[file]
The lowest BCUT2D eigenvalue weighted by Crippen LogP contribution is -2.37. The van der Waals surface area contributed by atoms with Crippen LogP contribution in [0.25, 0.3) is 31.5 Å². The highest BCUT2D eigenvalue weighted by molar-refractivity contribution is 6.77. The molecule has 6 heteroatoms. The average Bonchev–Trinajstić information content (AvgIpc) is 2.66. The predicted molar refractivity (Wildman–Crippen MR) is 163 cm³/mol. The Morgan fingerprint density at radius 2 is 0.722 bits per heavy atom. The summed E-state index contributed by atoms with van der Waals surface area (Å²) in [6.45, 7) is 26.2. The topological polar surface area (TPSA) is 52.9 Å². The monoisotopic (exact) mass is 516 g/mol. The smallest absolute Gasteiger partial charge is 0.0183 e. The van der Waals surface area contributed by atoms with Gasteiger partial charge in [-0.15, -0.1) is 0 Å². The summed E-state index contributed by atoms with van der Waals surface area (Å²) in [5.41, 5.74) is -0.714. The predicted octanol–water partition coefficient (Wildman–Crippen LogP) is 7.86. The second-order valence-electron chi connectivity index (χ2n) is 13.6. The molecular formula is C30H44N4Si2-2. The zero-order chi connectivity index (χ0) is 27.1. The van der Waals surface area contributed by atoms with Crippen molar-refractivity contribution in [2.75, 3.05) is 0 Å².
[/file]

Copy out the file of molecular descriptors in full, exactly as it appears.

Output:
The lowest BCUT2D eigenvalue weighted by Crippen LogP contribution is -2.37. The van der Waals surface area contributed by atoms with Crippen LogP contribution in [0.25, 0.3) is 31.5 Å². The highest BCUT2D eigenvalue weighted by molar-refractivity contribution is 6.77. The molecule has 6 heteroatoms. The average Bonchev–Trinajstić information content (AvgIpc) is 2.66. The predicted molar refractivity (Wildman–Crippen MR) is 163 cm³/mol. The Morgan fingerprint density at radius 2 is 0.722 bits per heavy atom. The summed E-state index contributed by atoms with van der Waals surface area (Å²) in [6.45, 7) is 26.2. The topological polar surface area (TPSA) is 52.9 Å². The monoisotopic (exact) mass is 516 g/mol. The smallest absolute Gasteiger partial charge is 0.0183 e. The van der Waals surface area contributed by atoms with Gasteiger partial charge in [-0.15, -0.1) is 0 Å². The summed E-state index contributed by atoms with van der Waals surface area (Å²) in [5.41, 5.74) is -0.714. The predicted octanol–water partition coefficient (Wildman–Crippen LogP) is 7.86. The second-order valence-electron chi connectivity index (χ2n) is 13.6. The molecular formula is C30H44N4Si2-2. The zero-order chi connectivity index (χ0) is 27.1. The van der Waals surface area contributed by atoms with Crippen molar-refractivity contribution in [2.75, 3.05) is 0 Å².